Best Daughter Ever Gets Father Off Work With Adorable Letter


Google! It’s a company. Big one! Real big. Important too! The employees who work there work super hard, probably. Long hours, one imagines. Now let’s not overdo this. It’s not like they’re Chilean coal miners, but I think it’s fair to assume that they spend a lot of time away from their families. The children of Google engineers probably spend a similar amount of time wondering, “Why does daddy care more about the internet than me?” or “Why did mommy miss my recital? I understand that Google+ was down, but who would have even noticed? I’m her child for God’s sake!” Anyway, one way of remedying this would be to run away to an orphanage and live some sort of 21st century Dickens novel. And, yes, life would be tough but in the end, say come Christmas, you and all the other orphans would gather around a fire and there’d be turkey and apple cider and you’d speak in a Cockney accent and “another year in the books, governor! Things have been better but at least we’ve got each other!”

If you don’t want to go the orphan route, you could follow the example of Katie, a little girl whose dad works at Google. She wrote to his boss, Daniel Shiplacoff, and asked for daddy to be given a day off.

Here’s the super adorable letter:

It’s a bit hard to make out but it says: “Dear google worker, Can you please make sure when daddy goes to work, he gets one day off. Like he can get get a day off on wednesday. Because daddy ONLY gets a day off on saturday. From, Katie. P.S. It is daddy’s BIRTHDAY! P.P.S. It is summer, you know.”

Shiplacoff responded with a letter of his own:

Now Katie’s dad gets a whole week off to spend with his daughter. Presumably he will in fact spend it with her. That would be awful, right? If he didn’t? If he went and spent a week with his secret family in Hawaii? Not that he has a secret family. I don’t know him. He probably doesn’t. But if he does, he should make that secret family write an adorable letter if they want to see him. This is Katie’s time.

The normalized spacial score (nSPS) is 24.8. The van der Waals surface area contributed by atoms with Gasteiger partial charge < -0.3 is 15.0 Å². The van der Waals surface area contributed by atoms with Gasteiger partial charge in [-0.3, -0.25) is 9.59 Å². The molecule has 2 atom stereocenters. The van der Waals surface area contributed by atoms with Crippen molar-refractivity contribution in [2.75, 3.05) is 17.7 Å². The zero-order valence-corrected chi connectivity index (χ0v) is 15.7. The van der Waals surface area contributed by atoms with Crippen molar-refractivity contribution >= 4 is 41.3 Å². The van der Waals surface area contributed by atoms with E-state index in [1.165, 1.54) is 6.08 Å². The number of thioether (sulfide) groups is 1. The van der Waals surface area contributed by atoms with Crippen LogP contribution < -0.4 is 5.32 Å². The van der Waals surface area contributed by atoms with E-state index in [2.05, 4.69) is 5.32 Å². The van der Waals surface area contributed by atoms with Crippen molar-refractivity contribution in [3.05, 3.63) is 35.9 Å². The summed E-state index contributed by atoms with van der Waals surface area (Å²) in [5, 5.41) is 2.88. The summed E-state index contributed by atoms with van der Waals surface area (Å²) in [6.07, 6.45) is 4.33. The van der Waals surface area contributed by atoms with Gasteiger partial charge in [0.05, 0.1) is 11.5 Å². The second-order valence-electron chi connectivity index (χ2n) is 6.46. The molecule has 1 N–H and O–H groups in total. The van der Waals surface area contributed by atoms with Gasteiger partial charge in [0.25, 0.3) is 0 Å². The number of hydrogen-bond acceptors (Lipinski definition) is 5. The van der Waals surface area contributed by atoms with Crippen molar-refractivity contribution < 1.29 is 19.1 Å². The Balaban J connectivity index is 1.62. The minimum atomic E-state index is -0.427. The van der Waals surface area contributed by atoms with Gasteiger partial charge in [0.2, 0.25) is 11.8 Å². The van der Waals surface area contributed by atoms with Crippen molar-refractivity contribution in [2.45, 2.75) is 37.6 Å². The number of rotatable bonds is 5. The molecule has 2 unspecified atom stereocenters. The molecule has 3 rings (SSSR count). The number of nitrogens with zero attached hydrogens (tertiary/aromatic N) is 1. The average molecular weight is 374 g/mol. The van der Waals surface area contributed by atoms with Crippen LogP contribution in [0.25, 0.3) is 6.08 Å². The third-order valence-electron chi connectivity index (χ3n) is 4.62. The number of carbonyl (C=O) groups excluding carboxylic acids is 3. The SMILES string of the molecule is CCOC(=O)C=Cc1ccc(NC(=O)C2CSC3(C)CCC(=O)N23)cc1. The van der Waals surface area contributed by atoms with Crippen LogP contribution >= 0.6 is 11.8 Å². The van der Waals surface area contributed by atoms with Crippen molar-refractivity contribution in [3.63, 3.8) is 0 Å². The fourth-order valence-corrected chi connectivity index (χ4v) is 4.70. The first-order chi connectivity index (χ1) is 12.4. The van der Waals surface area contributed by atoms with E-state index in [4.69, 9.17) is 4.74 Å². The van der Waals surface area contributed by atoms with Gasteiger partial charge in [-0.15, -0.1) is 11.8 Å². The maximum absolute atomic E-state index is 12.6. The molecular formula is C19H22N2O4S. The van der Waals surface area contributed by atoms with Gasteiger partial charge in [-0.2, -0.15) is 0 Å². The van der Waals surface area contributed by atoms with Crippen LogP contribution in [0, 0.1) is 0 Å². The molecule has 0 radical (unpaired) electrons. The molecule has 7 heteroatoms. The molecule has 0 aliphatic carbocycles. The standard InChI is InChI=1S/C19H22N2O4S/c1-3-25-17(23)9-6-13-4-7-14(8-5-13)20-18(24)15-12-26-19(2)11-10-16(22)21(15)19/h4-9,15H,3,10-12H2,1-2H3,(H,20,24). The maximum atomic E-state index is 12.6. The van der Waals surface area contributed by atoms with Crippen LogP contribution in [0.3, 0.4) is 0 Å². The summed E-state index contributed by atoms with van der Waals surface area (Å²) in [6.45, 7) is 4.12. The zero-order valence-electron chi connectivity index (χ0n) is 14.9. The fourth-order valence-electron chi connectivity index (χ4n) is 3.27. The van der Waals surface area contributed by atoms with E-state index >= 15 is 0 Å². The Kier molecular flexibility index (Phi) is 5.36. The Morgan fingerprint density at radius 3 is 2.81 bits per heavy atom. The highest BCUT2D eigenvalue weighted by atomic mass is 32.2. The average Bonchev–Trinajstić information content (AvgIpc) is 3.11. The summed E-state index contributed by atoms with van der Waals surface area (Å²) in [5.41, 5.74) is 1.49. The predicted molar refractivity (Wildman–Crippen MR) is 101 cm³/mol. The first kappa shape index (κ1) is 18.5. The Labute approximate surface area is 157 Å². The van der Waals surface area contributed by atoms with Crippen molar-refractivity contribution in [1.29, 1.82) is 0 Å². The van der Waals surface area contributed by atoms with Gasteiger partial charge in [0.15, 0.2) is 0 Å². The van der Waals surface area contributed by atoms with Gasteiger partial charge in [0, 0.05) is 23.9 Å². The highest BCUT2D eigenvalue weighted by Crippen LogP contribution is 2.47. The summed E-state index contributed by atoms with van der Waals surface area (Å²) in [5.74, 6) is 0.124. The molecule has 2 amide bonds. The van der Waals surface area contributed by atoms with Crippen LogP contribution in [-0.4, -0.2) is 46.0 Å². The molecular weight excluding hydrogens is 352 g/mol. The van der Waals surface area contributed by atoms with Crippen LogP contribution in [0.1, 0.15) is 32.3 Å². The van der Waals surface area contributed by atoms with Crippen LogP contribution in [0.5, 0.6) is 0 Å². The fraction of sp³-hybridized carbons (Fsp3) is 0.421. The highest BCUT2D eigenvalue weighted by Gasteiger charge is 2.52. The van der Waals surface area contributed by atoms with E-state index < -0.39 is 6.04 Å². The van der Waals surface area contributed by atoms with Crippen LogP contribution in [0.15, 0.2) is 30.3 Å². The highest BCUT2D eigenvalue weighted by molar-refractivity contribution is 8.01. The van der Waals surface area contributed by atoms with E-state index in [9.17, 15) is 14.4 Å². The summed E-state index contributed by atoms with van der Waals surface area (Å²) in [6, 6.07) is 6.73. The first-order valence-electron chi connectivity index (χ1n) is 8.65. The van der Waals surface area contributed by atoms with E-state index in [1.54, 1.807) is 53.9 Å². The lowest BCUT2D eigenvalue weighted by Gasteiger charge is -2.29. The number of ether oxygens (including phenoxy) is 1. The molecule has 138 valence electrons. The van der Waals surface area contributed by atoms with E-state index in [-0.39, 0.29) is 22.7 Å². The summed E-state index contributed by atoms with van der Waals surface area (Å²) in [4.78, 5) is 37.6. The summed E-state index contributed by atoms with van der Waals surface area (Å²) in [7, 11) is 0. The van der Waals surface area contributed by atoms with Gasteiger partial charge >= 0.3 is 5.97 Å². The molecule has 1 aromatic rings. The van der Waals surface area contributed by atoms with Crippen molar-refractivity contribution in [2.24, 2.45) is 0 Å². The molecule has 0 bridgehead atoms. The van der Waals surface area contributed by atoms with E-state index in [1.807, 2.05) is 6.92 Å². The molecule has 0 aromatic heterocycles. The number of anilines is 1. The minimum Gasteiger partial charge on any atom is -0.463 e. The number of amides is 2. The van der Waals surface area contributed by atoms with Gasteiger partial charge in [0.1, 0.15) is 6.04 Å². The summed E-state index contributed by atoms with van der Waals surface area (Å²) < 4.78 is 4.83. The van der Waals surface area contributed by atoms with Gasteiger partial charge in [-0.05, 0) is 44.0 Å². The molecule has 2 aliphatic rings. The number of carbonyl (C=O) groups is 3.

(h/t The Blaze)

A BETTER WAY TO DO THIS?

We have an ambitious $350,000 online fundraising goal this month and we can't afford to come up short. But when a reader recently asked how being a nonprofit makes Mother Jones different from other news organizations, we realized we needed to lay this out better: Because "in absolutely every way" is essentially the answer.

So we tried to explain why your year-end donations are so essential, and we'd like your help refining our pitch about what make Mother Jones valuable and worth reading to you.

We'd also like your support of our journalism with a year-end donation if you can right now—all online gifts will be doubled until we hit our $350,000 goal thanks to an incredibly generous donor's matching gift pledge.

payment methods

A BETTER WAY TO DO THIS?

We have an ambitious $350,000 online fundraising goal this month and we can't afford to come up short. But when a reader recently asked how being a nonprofit makes Mother Jones different from other news organizations, we realized we needed to lay this out better: Because "in absolutely every way" is essentially the answer.

So we tried to explain why your year-end donations are so essential, and we'd like your help refining our pitch about what make Mother Jones valuable and worth reading to you.

We'd also like your support of our journalism with a year-end donation if you can right now—all online gifts will be doubled until we hit our $350,000 goal thanks to an incredibly generous donor's matching gift pledge.

payment methods

We Recommend

Latest

Sign up for our free newsletter

Subscribe to the Mother Jones Daily to have our top stories delivered directly to your inbox.

Get our award-winning magazine

Save big on a full year of investigations, ideas, and insights.

Subscribe

Support our journalism

Help Mother Jones' reporters dig deep with a tax-deductible donation.

Donate